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Re: TCP wait_for transmit question

On Mon, Jul 16, 2012 at 10:35:38AM +0100, Richard Mortier wrote:
> On 14 Jul 2012, at 17:10, Anil Madhavapeddy wrote:
> > Interesting; so this check is also clamped to the TX MSS
> > (Tcp.Pcb.write_available) and not to the max_size of the application
> > buffer.
> > 
> > This is probably a good time to nail down the semantics of all these
> > different modules, particularly as vchan/shmem will be coming along
> > shortly.
> > 
> > Channel: buffered I/O, manual flush required
> > Flow: unbuffered I/O, will be triggered immediately
> > Tcp.Pcb: buffered if delay writes are used, unbuffered with nodelay
> > 
> > The TCP Nagle's buffer is necessary since only it knows if there are TX
> > packets in flight, whereas the Channel module doesnt...
> naive question- what's the relationship between Tcp.Pcb and Flow then?
> ie., if i have a tcp connection underneath with nagling turned on, is my
> flow genuinely unbuffered, or just mostly so?

Depends if your question is the current relationship, or the future
relationship.  'Flow' is where non-TCP transports, such as vchan also sit,
with the same API.  'Channel' is application-level buffering (manually
flushed), whereas 'Tcp.Pcb' with nagling on would be stack-level buffering
(since it has to detect tx-in-flight which the application can't see).

It's an open question as to whether these buffers should be collapsed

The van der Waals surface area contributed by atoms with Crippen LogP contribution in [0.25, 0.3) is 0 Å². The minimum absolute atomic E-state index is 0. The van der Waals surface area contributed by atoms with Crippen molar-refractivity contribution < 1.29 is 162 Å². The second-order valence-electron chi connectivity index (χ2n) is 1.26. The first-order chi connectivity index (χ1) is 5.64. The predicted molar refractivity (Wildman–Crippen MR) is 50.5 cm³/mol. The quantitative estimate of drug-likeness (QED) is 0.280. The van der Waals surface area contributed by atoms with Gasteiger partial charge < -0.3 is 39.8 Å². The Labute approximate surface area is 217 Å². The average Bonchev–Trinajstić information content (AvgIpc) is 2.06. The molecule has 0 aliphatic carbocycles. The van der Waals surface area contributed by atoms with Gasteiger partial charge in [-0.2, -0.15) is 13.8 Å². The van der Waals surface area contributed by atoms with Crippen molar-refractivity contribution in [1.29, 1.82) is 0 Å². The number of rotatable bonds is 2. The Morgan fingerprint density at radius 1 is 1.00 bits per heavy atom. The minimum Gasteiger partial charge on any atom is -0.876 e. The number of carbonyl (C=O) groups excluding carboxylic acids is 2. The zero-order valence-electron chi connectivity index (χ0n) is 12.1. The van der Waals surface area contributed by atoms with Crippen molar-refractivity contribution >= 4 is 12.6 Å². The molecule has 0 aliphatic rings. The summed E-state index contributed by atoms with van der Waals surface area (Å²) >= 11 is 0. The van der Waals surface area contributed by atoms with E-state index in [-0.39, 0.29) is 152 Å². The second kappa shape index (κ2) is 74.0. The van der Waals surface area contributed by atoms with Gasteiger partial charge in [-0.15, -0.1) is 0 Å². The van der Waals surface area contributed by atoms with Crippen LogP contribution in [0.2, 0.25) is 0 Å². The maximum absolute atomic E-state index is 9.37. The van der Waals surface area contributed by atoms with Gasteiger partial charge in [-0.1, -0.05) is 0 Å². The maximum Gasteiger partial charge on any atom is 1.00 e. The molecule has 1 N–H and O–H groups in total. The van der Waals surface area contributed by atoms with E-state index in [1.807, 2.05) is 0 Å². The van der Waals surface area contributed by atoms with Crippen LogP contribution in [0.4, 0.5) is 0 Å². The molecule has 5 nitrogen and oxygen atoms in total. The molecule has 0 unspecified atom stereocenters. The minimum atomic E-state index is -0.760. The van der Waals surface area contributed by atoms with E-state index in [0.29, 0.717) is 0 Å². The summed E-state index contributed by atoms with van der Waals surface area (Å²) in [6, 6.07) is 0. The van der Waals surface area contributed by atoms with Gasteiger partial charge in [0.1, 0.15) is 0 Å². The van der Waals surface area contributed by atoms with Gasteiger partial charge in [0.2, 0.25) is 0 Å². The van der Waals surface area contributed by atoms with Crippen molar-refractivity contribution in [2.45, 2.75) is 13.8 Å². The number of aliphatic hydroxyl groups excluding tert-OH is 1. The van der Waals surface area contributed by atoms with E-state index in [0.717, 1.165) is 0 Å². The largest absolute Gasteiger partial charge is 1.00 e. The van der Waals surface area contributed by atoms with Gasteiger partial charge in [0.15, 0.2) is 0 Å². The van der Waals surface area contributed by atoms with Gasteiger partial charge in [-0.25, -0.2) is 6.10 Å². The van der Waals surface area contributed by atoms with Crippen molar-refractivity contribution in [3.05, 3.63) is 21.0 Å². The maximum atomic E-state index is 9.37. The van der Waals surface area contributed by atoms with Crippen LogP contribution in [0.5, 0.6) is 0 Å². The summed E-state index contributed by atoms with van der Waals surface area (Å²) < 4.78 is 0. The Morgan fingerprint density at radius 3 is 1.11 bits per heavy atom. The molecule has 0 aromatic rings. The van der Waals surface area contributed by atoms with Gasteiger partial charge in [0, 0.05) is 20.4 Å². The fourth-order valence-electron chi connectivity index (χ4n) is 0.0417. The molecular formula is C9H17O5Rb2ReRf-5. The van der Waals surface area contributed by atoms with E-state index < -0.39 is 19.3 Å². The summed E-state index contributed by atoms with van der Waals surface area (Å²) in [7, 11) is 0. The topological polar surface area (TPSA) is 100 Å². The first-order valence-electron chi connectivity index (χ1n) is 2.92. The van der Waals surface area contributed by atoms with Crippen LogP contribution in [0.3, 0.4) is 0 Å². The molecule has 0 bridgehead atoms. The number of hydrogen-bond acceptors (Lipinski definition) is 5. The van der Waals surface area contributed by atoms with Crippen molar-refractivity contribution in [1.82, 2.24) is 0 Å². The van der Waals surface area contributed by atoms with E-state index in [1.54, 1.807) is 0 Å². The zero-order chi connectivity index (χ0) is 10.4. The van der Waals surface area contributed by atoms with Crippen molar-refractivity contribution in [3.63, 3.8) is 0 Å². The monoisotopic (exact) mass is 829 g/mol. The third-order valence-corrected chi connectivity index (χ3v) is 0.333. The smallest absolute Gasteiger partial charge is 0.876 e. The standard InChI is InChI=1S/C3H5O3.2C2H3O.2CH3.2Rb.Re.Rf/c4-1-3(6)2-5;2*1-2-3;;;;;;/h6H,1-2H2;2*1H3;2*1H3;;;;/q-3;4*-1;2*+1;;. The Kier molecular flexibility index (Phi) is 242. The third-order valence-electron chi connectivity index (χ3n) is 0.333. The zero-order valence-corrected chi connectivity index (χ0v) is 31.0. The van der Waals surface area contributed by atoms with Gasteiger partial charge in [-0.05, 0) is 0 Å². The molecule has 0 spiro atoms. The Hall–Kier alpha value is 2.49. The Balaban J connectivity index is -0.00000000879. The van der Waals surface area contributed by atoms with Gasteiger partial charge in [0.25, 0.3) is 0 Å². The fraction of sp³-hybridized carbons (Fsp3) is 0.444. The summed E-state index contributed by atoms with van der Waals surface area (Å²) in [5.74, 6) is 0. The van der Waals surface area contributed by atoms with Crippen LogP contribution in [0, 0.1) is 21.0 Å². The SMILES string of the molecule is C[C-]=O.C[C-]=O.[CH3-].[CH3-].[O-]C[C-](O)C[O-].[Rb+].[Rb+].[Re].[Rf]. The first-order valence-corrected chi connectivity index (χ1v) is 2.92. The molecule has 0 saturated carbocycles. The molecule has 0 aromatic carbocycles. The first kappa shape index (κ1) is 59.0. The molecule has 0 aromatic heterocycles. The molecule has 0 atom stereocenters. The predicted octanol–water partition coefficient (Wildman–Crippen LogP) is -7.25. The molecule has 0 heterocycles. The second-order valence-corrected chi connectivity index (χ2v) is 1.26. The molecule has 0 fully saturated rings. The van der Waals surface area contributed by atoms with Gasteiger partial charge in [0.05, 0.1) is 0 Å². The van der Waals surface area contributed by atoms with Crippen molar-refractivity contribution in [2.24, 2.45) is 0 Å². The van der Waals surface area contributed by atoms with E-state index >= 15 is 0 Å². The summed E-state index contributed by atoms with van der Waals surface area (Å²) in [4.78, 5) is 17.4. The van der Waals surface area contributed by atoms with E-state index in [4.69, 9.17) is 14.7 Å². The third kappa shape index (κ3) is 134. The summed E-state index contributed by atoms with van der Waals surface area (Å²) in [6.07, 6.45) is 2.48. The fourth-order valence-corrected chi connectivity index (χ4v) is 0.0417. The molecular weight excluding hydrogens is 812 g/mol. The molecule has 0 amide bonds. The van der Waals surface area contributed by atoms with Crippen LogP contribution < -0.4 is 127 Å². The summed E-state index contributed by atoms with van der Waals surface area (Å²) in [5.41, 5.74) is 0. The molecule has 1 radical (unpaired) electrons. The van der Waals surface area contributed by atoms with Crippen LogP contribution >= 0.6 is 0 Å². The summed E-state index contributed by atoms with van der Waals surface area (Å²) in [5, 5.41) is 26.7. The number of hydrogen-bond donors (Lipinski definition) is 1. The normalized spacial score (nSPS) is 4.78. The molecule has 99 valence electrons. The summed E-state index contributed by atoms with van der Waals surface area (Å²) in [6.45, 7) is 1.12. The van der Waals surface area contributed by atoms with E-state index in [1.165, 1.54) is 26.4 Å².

(particularly the TCP nagle, which could be exposed more generically
through Flow).  We also need to look closely at the impact of the various
multipath transports before locking the Flow interface down, as it doesn't
make much sense to design a single-stream application API for use on a
fault-ridden cloud infrastructure.  I'm thinking of systems like SST [1]
and the SSH channel layer [2] as directions our interfaces should be
headed in.

For example, a multicasting block proxy VM for booting up 1000s of Windows
VMs has been brought up by Dave in the past as a good evaluation for the
Mirage stack.  This VM would act as a blkfront for a real block device,
cache blocks in RAM, and serve them up as copy-on-write RAMdisks to
booting VMs.  A very simple application from a Mirage perspective, but a
complete host-killer from a Xen pov.

[1] http://pdos.csail.mit.edu/uia/sst/
[2] http://tools.ietf.org/html/rfc4254




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